Press Pack - Press Release
Journey of Historical and Scientific Discovery to Touch Down in Lancashire
?I beseech you, therefore, with all my strength, to attend to it diligently with a telescope.? Jeremiah Horrocks, 5th November 1639
The Centre for Astrophysics at the University of Central Lancashire (UCLan) has been selected as the UK?s focal point for all activities connected with a spectacular astronomical event that is soon to be seen across the world.
On Tuesday 8th June 2004, observers throughout Europe, as well as Asia and Africa, will be able to witness a very rare astronomical phenomenon when the planet Venus lines up directly between the Earth and the Sun. Seen as a black disc, Venus will take about six hours to complete its crossing of the Sun?s face ? known as a ?transit?. Given that the last time a Transit of Venus occurred was in 1882, no living person has ever witnessed this unique event.
The VT 2004 project (Venus Transit) has been formed to promote scientific international collaboration throughout the world. This includes the establishment of a large, international network of educational institutions that will be actively involved in the Venus Transit event.
Some organisations will work particularly closely with the VT-2004 programme and have been designated as ?VT-2004 Nodes?. UCLan?s Centre for Astrophysics has been selected as the ?UK Node? in recognition of the key contribution that it is making to bring accessible science into the school classroom and to the public at large.
?We?re delighted to have received this acknowledgment,? said Professor Gordon Bromage, Head of UCLan?s Centre for Astrophysics. ?The Transit of Venus will be a spectacular and memorable event. It represents a fantastic opportunity to fire the next generation of astrophysicists with enthusiasm for scientific discovery.
?And in an historical context this recognition is also entirely appropriate; in 1639, in the tiny Lancashire village of Much Hoole, Jeremiah Horrocks was the first person ever to predict and observe a Transit of Venus.?
On 8 June, UCLan?s astrophysicists, together with scientific colleagues* from across the globe, will retrace Horrocks? historic steps when they return to his old residence, Carr House in Much Hoole, south of Preston, to view the spectacular event. And regardless of the weather, Transit of Venus observations from around the world will be streamed live onto the University?s Transit of Venus website.
At the same time, children at selected schools across the United Kingdom, Australia and South Africa will take part in coordinated transit observations. With the help of UCLan?s ?transit calculator? ? a specially developed interactive feature also located on the University?s Transit of Venus website ? the children will be able to measure the distance from Earth to the Sun, just as Horrocks tried to do in 1639.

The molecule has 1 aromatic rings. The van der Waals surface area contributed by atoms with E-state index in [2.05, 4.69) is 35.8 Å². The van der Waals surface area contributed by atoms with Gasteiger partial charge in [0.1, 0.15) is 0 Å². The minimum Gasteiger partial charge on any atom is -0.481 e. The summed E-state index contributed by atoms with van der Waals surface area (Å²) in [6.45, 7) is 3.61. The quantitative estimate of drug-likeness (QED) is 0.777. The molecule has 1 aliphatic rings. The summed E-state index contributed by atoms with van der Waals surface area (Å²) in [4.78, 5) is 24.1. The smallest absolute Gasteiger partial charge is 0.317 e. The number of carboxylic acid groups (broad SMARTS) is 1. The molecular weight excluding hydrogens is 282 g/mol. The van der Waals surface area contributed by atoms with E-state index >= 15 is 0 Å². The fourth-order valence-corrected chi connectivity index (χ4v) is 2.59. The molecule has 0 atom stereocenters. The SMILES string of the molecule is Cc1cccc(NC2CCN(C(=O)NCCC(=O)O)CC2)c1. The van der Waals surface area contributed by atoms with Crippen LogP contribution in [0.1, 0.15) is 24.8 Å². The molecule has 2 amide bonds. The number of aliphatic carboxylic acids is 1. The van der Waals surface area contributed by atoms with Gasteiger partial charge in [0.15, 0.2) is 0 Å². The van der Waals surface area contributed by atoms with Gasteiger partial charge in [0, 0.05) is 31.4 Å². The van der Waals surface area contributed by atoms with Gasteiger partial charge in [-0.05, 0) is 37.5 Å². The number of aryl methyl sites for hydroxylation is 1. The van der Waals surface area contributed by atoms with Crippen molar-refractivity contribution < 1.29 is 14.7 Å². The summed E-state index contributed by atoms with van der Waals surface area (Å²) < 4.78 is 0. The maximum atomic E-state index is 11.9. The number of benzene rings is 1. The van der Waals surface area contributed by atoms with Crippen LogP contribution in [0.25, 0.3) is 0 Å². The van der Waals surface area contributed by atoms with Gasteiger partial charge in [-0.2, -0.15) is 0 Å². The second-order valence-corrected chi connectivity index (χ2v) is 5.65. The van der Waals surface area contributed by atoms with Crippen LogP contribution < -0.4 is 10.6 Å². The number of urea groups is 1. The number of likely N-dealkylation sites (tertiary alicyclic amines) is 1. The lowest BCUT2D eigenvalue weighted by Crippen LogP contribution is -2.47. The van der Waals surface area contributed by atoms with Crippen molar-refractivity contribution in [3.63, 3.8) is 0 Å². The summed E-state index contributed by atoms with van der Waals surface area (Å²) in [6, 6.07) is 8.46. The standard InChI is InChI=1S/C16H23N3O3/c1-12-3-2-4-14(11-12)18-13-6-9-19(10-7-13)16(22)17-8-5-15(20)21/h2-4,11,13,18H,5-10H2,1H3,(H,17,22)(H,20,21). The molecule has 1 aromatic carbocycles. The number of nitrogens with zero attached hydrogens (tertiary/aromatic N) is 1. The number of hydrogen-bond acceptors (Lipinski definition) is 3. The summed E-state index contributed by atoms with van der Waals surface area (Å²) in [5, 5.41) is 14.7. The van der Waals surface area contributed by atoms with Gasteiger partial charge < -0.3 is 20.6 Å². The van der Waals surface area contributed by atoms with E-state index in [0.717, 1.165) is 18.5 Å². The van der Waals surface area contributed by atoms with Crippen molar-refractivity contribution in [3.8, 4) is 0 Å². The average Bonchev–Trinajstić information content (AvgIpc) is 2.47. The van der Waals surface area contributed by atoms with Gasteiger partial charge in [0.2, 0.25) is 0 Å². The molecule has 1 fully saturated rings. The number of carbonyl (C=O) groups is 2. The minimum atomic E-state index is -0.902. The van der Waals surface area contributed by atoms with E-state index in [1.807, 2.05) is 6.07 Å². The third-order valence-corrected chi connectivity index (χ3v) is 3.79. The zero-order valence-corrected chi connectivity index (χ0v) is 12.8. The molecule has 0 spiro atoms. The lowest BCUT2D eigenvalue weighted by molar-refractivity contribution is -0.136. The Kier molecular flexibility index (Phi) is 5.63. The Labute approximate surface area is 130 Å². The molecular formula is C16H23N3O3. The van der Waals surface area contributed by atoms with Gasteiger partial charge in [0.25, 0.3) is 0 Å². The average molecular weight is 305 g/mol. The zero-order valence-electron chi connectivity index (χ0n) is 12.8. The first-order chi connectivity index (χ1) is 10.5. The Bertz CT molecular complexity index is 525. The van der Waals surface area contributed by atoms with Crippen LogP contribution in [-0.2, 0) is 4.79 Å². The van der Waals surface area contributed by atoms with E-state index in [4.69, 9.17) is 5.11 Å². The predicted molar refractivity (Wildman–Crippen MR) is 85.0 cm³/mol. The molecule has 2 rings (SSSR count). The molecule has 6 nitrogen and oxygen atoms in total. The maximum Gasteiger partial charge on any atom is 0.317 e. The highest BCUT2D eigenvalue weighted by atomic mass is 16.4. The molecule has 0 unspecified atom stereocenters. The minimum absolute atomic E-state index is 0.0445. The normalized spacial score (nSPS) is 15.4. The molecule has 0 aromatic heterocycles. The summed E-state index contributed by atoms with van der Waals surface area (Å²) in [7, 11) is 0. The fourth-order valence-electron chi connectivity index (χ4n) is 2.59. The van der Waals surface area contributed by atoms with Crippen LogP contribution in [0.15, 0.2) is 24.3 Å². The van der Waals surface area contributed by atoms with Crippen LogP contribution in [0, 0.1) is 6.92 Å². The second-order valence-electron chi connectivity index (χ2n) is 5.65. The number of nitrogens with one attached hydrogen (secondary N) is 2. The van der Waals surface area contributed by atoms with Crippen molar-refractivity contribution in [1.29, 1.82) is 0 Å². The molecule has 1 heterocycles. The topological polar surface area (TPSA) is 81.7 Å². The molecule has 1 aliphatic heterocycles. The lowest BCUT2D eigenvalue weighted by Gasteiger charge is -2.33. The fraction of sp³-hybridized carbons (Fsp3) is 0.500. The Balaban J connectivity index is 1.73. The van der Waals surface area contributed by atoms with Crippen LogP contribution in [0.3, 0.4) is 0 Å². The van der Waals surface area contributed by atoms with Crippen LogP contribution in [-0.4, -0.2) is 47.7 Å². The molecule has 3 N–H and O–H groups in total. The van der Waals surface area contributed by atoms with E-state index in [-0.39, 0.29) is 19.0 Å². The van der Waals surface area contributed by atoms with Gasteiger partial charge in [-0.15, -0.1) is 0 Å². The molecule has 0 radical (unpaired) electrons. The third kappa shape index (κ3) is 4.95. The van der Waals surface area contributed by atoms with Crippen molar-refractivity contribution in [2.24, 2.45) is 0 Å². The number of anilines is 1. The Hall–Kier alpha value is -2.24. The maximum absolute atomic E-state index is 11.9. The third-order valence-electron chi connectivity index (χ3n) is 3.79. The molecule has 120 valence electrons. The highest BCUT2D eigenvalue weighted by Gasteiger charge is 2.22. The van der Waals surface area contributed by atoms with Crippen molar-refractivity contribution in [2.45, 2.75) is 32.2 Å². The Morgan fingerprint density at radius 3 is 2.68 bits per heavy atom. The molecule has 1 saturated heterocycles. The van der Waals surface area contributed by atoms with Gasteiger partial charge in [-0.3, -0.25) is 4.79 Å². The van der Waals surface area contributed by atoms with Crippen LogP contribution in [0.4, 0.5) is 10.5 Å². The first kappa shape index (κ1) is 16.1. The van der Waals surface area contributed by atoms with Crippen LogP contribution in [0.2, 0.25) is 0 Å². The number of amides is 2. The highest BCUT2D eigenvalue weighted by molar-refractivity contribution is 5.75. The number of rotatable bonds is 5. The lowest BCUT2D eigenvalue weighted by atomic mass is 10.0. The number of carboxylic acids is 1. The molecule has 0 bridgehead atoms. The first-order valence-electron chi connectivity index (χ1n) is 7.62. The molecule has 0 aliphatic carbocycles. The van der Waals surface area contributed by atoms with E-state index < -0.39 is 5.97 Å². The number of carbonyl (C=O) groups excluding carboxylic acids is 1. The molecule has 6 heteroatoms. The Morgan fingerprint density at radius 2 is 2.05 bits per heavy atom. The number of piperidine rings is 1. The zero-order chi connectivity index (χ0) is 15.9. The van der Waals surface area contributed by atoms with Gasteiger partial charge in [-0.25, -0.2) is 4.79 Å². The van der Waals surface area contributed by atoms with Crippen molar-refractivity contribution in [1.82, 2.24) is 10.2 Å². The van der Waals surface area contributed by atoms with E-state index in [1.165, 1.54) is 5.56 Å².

Dr Robert Walsh, Senior Lecturer from UCLan?s Centre for Astrophysics, said: ?Horrocks is regarded at the father of British astrophysics because his observations had a profound influence on how we now measure the size of the Solar System and indeed the Universe. On 8 June Venus will be 43 million km away, but now its position is known to within a few hundred metres. Such accuracy is essential for interplanetary navigation.?
Notes to Editor
* During the week of the Transit, the University will be holding a major astronomical conference entitled: Transit of Venus: New Views of the Solar System and Galaxy.
The International Astronomical Union-sponsored meeting will bring together 100 astronomers and historians from over 20 countries to discuss past and present attempts to measure distances within the solar system and the universe. The precise measurement of astronomical scales allows scientists to probe cosmic mysteries, ranging from the motion of the planets to the expansion of the Universe.
History of Horrocks
On 24 November 1639 in the tiny Lancashire village of Much Hoole, Jeremiah Horrocks was the first person ever to predict and observe a Transit of Venus. He was one of the first scientists to appreciate the astronomical revolution going on in Europe following the works of Tycho, Galileo and Kepler. It was Horrocks who first proved that the orbit of the moon is an ellipse, and Newton made good use of Horrocks' discovery. Horrocks, who died at age 22, can be considered to be the father of British astrophysics for the remarkable depth of his accomplishments. His legacy reverberates today.
For further details see the Transit website: transit-of-venus.org.uk
or ring the UCLan Media and Public Relations Office, /5.
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